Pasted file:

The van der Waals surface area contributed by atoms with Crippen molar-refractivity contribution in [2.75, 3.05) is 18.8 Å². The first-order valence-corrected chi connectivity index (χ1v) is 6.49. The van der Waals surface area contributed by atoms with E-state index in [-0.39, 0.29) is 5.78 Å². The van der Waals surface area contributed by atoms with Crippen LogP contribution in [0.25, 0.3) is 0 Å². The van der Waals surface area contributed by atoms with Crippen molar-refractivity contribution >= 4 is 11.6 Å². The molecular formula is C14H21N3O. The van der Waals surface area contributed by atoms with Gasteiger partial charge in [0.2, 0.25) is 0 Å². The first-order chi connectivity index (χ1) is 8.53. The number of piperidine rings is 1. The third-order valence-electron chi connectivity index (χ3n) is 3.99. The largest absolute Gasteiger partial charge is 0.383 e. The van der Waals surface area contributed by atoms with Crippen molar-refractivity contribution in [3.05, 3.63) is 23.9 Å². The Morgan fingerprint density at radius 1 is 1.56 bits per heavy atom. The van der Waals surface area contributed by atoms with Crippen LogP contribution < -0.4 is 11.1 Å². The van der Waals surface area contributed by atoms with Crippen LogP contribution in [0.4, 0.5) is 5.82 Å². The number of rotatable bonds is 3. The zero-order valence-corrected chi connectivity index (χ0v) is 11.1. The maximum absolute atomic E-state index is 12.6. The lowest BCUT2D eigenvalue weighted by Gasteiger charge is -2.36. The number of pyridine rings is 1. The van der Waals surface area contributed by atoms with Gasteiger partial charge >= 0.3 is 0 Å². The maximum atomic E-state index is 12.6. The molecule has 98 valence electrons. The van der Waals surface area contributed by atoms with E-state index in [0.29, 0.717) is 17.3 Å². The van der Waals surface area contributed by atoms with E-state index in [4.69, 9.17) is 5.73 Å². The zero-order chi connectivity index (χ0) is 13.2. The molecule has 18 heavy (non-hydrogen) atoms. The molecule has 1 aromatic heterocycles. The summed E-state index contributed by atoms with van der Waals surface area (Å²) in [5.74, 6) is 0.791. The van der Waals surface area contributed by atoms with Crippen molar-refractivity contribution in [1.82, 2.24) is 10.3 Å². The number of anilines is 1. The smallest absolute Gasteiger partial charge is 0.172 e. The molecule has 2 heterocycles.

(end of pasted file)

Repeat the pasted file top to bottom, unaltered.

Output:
The van der Waals surface area contributed by atoms with Crippen molar-refractivity contribution in [2.75, 3.05) is 18.8 Å². The first-order valence-corrected chi connectivity index (χ1v) is 6.49. The van der Waals surface area contributed by atoms with E-state index in [-0.39, 0.29) is 5.78 Å². The van der Waals surface area contributed by atoms with Crippen LogP contribution in [0.25, 0.3) is 0 Å². The van der Waals surface area contributed by atoms with Crippen molar-refractivity contribution >= 4 is 11.6 Å². The molecular formula is C14H21N3O. The van der Waals surface area contributed by atoms with Gasteiger partial charge in [0.2, 0.25) is 0 Å². The first-order chi connectivity index (χ1) is 8.53. The number of piperidine rings is 1. The third-order valence-electron chi connectivity index (χ3n) is 3.99. The largest absolute Gasteiger partial charge is 0.383 e. The van der Waals surface area contributed by atoms with Crippen molar-refractivity contribution in [3.05, 3.63) is 23.9 Å². The Morgan fingerprint density at radius 1 is 1.56 bits per heavy atom. The van der Waals surface area contributed by atoms with Crippen LogP contribution < -0.4 is 11.1 Å². The van der Waals surface area contributed by atoms with Crippen LogP contribution in [0.4, 0.5) is 5.82 Å². The number of rotatable bonds is 3. The zero-order valence-corrected chi connectivity index (χ0v) is 11.1. The maximum absolute atomic E-state index is 12.6. The lowest BCUT2D eigenvalue weighted by Gasteiger charge is -2.36. The number of pyridine rings is 1. The van der Waals surface area contributed by atoms with Gasteiger partial charge >= 0.3 is 0 Å². The maximum atomic E-state index is 12.6. The molecule has 98 valence electrons. The van der Waals surface area contributed by atoms with E-state index in [0.29, 0.717) is 17.3 Å². The van der Waals surface area contributed by atoms with E-state index in [4.69, 9.17) is 5.73 Å². The zero-order chi connectivity index (χ0) is 13.2. The molecule has 18 heavy (non-hydrogen) atoms. The molecule has 1 aromatic heterocycles. The summed E-state index contributed by atoms with van der Waals surface area (Å²) in [5.74, 6) is 0.791. The van der Waals surface area contributed by atoms with Crippen molar-refractivity contribution in [1.82, 2.24) is 10.3 Å². The number of anilines is 1. The smallest absolute Gasteiger partial charge is 0.172 e. The molecule has 2 heterocycles.